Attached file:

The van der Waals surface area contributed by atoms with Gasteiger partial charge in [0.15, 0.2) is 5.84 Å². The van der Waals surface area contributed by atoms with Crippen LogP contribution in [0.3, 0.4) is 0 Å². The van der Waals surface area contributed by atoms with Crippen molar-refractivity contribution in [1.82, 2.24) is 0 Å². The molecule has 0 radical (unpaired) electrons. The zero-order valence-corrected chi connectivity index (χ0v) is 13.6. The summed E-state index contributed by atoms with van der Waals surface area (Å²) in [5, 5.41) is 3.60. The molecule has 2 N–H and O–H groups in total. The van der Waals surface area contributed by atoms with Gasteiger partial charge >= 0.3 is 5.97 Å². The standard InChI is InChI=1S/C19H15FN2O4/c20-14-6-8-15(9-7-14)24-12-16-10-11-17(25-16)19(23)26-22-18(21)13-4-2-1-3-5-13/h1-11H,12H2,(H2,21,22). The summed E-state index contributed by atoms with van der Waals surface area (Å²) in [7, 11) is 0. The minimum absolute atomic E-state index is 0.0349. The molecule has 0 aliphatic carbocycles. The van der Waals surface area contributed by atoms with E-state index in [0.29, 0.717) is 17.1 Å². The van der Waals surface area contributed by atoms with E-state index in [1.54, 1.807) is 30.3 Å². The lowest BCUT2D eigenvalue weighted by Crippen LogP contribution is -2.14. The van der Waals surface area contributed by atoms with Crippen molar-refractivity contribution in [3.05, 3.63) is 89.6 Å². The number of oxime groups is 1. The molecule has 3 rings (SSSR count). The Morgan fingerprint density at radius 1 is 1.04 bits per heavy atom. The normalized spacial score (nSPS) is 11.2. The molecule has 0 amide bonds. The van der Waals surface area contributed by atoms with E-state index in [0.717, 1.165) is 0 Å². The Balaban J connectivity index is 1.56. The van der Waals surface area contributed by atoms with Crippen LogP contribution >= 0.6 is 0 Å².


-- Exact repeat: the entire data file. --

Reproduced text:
The van der Waals surface area contributed by atoms with Gasteiger partial charge in [0.15, 0.2) is 5.84 Å². The van der Waals surface area contributed by atoms with Crippen LogP contribution in [0.3, 0.4) is 0 Å². The van der Waals surface area contributed by atoms with Crippen molar-refractivity contribution in [1.82, 2.24) is 0 Å². The molecule has 0 radical (unpaired) electrons. The zero-order valence-corrected chi connectivity index (χ0v) is 13.6. The summed E-state index contributed by atoms with van der Waals surface area (Å²) in [5, 5.41) is 3.60. The molecule has 2 N–H and O–H groups in total. The van der Waals surface area contributed by atoms with Gasteiger partial charge >= 0.3 is 5.97 Å². The standard InChI is InChI=1S/C19H15FN2O4/c20-14-6-8-15(9-7-14)24-12-16-10-11-17(25-16)19(23)26-22-18(21)13-4-2-1-3-5-13/h1-11H,12H2,(H2,21,22). The summed E-state index contributed by atoms with van der Waals surface area (Å²) in [7, 11) is 0. The minimum absolute atomic E-state index is 0.0349. The molecule has 0 aliphatic carbocycles. The van der Waals surface area contributed by atoms with E-state index in [0.29, 0.717) is 17.1 Å². The van der Waals surface area contributed by atoms with E-state index in [1.54, 1.807) is 30.3 Å². The lowest BCUT2D eigenvalue weighted by Crippen LogP contribution is -2.14. The van der Waals surface area contributed by atoms with Crippen molar-refractivity contribution in [3.05, 3.63) is 89.6 Å². The number of oxime groups is 1. The molecule has 3 rings (SSSR count). The Morgan fingerprint density at radius 1 is 1.04 bits per heavy atom. The normalized spacial score (nSPS) is 11.2. The molecule has 0 amide bonds. The van der Waals surface area contributed by atoms with E-state index in [0.717, 1.165) is 0 Å². The Balaban J connectivity index is 1.56. The van der Waals surface area contributed by atoms with Crippen LogP contribution >= 0.6 is 0 Å².